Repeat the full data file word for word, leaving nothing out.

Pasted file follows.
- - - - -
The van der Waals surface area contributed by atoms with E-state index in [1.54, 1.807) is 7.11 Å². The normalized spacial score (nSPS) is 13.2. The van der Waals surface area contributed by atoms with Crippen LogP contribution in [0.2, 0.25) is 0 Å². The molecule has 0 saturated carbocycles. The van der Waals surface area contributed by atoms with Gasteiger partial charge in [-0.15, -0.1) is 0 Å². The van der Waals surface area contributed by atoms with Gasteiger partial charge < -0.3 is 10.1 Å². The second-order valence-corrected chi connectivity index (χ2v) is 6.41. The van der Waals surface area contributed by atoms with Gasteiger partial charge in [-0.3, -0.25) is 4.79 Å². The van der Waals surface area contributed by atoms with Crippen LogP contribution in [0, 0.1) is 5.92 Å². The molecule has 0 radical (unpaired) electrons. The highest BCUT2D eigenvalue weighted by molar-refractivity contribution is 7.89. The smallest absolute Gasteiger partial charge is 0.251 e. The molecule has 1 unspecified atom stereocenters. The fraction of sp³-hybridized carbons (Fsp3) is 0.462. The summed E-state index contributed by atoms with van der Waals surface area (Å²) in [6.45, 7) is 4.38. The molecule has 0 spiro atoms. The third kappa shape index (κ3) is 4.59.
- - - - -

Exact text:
The van der Waals surface area contributed by atoms with E-state index in [1.54, 1.807) is 7.11 Å². The normalized spacial score (nSPS) is 13.2. The van der Waals surface area contributed by atoms with Crippen LogP contribution in [0.2, 0.25) is 0 Å². The molecule has 0 saturated carbocycles. The van der Waals surface area contributed by atoms with Gasteiger partial charge in [-0.15, -0.1) is 0 Å². The van der Waals surface area contributed by atoms with Gasteiger partial charge < -0.3 is 10.1 Å². The second-order valence-corrected chi connectivity index (χ2v) is 6.41. The van der Waals surface area contributed by atoms with Gasteiger partial charge in [-0.3, -0.25) is 4.79 Å². The van der Waals surface area contributed by atoms with Crippen LogP contribution in [0, 0.1) is 5.92 Å². The molecule has 0 radical (unpaired) electrons. The highest BCUT2D eigenvalue weighted by molar-refractivity contribution is 7.89. The smallest absolute Gasteiger partial charge is 0.251 e. The molecule has 1 unspecified atom stereocenters. The fraction of sp³-hybridized carbons (Fsp3) is 0.462. The summed E-state index contributed by atoms with van der Waals surface area (Å²) in [6.45, 7) is 4.38. The molecule has 0 spiro atoms. The third kappa shape index (κ3) is 4.59.